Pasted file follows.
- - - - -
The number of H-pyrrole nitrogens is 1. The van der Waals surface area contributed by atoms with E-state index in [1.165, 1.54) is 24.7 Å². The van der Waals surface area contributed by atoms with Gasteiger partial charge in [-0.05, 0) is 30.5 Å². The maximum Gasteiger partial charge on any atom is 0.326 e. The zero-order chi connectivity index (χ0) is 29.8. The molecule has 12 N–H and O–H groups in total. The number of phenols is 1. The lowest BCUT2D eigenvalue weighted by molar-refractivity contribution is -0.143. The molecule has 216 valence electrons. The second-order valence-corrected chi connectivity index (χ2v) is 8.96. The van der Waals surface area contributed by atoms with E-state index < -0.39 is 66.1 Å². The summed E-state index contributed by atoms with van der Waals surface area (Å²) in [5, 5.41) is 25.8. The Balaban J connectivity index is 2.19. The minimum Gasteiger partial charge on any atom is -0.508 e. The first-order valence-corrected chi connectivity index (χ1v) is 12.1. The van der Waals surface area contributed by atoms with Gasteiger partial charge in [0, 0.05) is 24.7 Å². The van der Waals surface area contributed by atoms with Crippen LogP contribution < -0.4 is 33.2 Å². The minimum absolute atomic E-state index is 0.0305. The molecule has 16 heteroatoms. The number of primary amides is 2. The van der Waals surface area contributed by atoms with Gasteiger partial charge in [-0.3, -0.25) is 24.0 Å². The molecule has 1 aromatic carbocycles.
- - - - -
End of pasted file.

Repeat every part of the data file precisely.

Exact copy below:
The number of H-pyrrole nitrogens is 1. The van der Waals surface area contributed by atoms with E-state index in [1.165, 1.54) is 24.7 Å². The van der Waals surface area contributed by atoms with Gasteiger partial charge in [-0.05, 0) is 30.5 Å². The maximum Gasteiger partial charge on any atom is 0.326 e. The zero-order chi connectivity index (χ0) is 29.8. The molecule has 12 N–H and O–H groups in total. The number of phenols is 1. The lowest BCUT2D eigenvalue weighted by molar-refractivity contribution is -0.143. The molecule has 216 valence electrons. The second-order valence-corrected chi connectivity index (χ2v) is 8.96. The van der Waals surface area contributed by atoms with E-state index < -0.39 is 66.1 Å². The summed E-state index contributed by atoms with van der Waals surface area (Å²) in [5, 5.41) is 25.8. The Balaban J connectivity index is 2.19. The minimum Gasteiger partial charge on any atom is -0.508 e. The first-order valence-corrected chi connectivity index (χ1v) is 12.1. The van der Waals surface area contributed by atoms with Gasteiger partial charge in [0, 0.05) is 24.7 Å². The van der Waals surface area contributed by atoms with Crippen LogP contribution < -0.4 is 33.2 Å². The minimum absolute atomic E-state index is 0.0305. The molecule has 16 heteroatoms. The number of primary amides is 2. The van der Waals surface area contributed by atoms with Gasteiger partial charge in [-0.3, -0.25) is 24.0 Å². The molecule has 1 aromatic carbocycles.